For I acknowledge my transgressions, and my sin is always before me. Against You, You only have I sinned, and done this evil in Your sight--that You may be found just when You speak and blameless when You judge...
Purge me with hyssop, and I shall be clean; wash me and I shall be whiter than snow...Create in me a clean heart, O God, and renew a steadfast (right) spirit within me. Do not cast me away from Your presence, and do not take Your Holy Spirit from me.
Restore to me the joy of Your salvation, and uphold me by Your generous Spirit. Then I will teach transgressors Your ways, and sinners hall be converted to You....
I love this humble prayer of repentance. It is one of the most complete prayers of confession and repentance in the Bible. Not only did David make a full confession of his sins, but also he admitted that it was God whom he ultimately sinned against. He hurt two of God's people. Bathsheba and Uriah. Two lost their lives, Uriah and David and Bathsheba's baby, who died as a consequence of his father's sin. He took a life that was not his when he killed Uriah so that he might also have what was not his, Bathsheba.
David went on to ask God to cleanse him thoroughly from his sins. He wanted it all out of there. Every last grain of sin. "Wash me and I shall be whiter than snow...Create in me a clean heart...renew a steadfast spirit within me." He didn't want his old heart of sin. He wanted a new one, clean, bright, and unblemished.
Finally, David was willing and offers to teach others God's way and lead them to God. I like it that David was willing to be open to others about his sin, and God's glorious ways of mercy and forgiveness to bring them to a living relationship with God. David committed some pretty terrible sins, and his sorrow, humility, and repentance, allow him to be blessed, because God was able to restore him and make him useful to the Kingdom. It is true, prayer changes things.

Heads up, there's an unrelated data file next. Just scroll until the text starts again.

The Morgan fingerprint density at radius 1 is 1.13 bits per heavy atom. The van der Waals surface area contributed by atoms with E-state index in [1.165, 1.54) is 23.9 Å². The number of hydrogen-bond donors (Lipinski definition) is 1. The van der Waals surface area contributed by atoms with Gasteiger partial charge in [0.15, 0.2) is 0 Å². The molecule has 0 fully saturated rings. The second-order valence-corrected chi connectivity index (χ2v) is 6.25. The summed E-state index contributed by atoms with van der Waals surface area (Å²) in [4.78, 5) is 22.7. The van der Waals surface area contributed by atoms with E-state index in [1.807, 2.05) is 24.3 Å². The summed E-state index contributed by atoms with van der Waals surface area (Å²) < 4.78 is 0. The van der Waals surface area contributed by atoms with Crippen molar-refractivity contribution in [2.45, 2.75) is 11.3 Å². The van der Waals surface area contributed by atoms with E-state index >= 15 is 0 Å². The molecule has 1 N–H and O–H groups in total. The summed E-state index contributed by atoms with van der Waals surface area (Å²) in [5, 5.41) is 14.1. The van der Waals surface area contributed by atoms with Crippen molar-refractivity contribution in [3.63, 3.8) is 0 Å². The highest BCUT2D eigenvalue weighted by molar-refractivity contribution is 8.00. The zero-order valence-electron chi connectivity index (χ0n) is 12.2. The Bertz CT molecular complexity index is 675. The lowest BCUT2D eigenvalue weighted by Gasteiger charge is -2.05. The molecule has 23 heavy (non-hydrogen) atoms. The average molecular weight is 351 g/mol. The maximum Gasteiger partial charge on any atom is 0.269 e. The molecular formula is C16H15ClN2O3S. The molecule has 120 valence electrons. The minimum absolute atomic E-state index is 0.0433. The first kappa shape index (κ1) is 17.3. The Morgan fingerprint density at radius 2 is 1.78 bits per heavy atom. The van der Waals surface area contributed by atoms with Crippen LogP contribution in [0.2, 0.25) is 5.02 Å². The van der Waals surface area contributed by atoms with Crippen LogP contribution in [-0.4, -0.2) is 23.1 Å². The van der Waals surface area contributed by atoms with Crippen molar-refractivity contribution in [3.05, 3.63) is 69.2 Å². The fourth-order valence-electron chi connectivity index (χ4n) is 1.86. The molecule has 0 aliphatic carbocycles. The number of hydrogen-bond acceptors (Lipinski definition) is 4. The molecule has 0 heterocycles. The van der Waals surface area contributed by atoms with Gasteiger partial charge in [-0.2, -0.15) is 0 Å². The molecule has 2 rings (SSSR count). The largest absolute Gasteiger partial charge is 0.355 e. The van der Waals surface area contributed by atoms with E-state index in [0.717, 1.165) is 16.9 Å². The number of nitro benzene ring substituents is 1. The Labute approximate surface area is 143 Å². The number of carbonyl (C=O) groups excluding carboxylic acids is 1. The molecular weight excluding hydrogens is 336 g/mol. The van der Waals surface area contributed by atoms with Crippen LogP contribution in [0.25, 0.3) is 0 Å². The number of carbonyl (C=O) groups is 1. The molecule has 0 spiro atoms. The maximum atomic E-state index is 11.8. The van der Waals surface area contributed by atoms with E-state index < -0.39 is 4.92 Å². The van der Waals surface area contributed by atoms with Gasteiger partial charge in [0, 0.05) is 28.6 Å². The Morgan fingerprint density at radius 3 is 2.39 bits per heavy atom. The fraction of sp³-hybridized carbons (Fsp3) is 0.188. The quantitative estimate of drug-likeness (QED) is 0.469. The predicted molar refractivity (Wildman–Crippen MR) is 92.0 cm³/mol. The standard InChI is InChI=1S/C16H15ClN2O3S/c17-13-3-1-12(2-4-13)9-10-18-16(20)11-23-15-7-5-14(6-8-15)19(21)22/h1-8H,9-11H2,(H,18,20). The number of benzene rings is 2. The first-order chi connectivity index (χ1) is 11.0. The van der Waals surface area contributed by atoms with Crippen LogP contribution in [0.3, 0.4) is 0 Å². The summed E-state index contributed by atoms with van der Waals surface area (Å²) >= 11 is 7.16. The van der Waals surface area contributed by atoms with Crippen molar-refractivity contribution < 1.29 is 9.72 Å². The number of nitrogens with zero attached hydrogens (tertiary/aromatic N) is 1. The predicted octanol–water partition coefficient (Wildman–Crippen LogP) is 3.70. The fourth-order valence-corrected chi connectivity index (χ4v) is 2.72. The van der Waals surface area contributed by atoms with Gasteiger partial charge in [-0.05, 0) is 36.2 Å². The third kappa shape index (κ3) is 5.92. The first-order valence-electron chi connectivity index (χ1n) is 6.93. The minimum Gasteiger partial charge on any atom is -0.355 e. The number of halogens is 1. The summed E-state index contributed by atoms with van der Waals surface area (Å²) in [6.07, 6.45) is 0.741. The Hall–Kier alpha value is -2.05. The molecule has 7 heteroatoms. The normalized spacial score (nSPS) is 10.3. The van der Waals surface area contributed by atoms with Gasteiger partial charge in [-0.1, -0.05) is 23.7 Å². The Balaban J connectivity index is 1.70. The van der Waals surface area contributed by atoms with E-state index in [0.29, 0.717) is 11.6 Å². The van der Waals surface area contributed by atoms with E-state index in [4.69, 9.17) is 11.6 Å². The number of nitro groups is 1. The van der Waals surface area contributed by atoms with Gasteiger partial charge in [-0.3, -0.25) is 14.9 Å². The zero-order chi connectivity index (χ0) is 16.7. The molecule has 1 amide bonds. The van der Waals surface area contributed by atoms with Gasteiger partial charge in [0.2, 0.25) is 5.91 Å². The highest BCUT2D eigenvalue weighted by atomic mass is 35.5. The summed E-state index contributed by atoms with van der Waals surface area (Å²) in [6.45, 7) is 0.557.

David's prayer of humility
The prodigal son mourned and was restored
I think the most beautiful story in the Bible that exemplifies true repentance, forgiveness, and redemption, is the story of the prodigal son. We all know the story. The young man demands his half of the inheritance and leaves home, breaking his father's heart. He squanders the money quickly on sinful living. In the end, the son was at the pig trough, penniless, unemployed, ratty, tattered clothing, and cold, dirty, and lusting for pig slop. The son realizes at his point his utter state of demoralization. How wretchedly he had behaved toward his father, and toward his heavenly Father. Imagine what this young man and the tax collector in the other story felt like at their moment of clarity. The prodigal son became blessed, however, because as he mourned his sins and behavior, he humbled himself before God and his father, and repented. And that precious father ran a great distance, and without demanding or an explanation threw his arms around the boy and kissed him. The accurate meaning of kiss was that he actually smothered him with kisses. He not only forgave his son, he lavished gifts of honor on him, and threw a great party for him. It gives me goosebumps when I imagine the scene with the father running to his lost boy. The boy had come to the place of great mourning, but he soon became blessed, happy, because in his mourning, he repented and was forgiven. Psalm 32 starts out with these words, which sums it all up in one tight bundle: "Blessed is he whose transgression is forgiven, whose sin is covered."
The Message translation of Matthew 5:4 says, "You're blessed when you feel you've lost what is most dear to you. Only then can you be embraced by the One most dear to you.
The comfort of God
What I, David, the tax collector, and the prodigal son all lost in our sin was our self-respect, and right standing with God. But when He, the One most dear to us, forgave us and restored us, we received comfort became blessed.